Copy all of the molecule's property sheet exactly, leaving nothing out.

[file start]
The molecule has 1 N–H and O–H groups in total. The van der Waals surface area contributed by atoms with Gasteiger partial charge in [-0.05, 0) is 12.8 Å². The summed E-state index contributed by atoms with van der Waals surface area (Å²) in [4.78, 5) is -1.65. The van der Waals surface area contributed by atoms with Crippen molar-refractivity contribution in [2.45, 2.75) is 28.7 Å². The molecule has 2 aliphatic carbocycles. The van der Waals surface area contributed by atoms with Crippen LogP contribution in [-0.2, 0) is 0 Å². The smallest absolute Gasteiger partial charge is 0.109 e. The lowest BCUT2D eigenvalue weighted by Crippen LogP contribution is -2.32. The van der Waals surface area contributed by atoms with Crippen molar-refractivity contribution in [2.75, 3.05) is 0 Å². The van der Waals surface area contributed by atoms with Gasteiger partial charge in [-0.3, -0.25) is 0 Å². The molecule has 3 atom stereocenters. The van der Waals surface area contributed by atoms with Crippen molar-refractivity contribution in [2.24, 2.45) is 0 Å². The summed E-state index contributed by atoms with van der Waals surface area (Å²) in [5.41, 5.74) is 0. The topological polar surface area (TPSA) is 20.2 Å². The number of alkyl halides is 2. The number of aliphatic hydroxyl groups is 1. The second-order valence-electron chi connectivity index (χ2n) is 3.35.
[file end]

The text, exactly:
The molecule has 1 N–H and O–H groups in total. The van der Waals surface area contributed by atoms with Gasteiger partial charge in [-0.05, 0) is 12.8 Å². The summed E-state index contributed by atoms with van der Waals surface area (Å²) in [4.78, 5) is -1.65. The van der Waals surface area contributed by atoms with Crippen molar-refractivity contribution in [2.45, 2.75) is 28.7 Å². The molecule has 2 aliphatic carbocycles. The van der Waals surface area contributed by atoms with Crippen LogP contribution in [-0.2, 0) is 0 Å². The smallest absolute Gasteiger partial charge is 0.109 e. The lowest BCUT2D eigenvalue weighted by Crippen LogP contribution is -2.32. The van der Waals surface area contributed by atoms with Crippen molar-refractivity contribution in [2.75, 3.05) is 0 Å². The van der Waals surface area contributed by atoms with Gasteiger partial charge in [-0.3, -0.25) is 0 Å². The molecule has 3 atom stereocenters. The van der Waals surface area contributed by atoms with Crippen molar-refractivity contribution in [2.24, 2.45) is 0 Å². The summed E-state index contributed by atoms with van der Waals surface area (Å²) in [5.41, 5.74) is 0. The topological polar surface area (TPSA) is 20.2 Å². The number of alkyl halides is 2. The number of aliphatic hydroxyl groups is 1. The second-order valence-electron chi connectivity index (χ2n) is 3.35.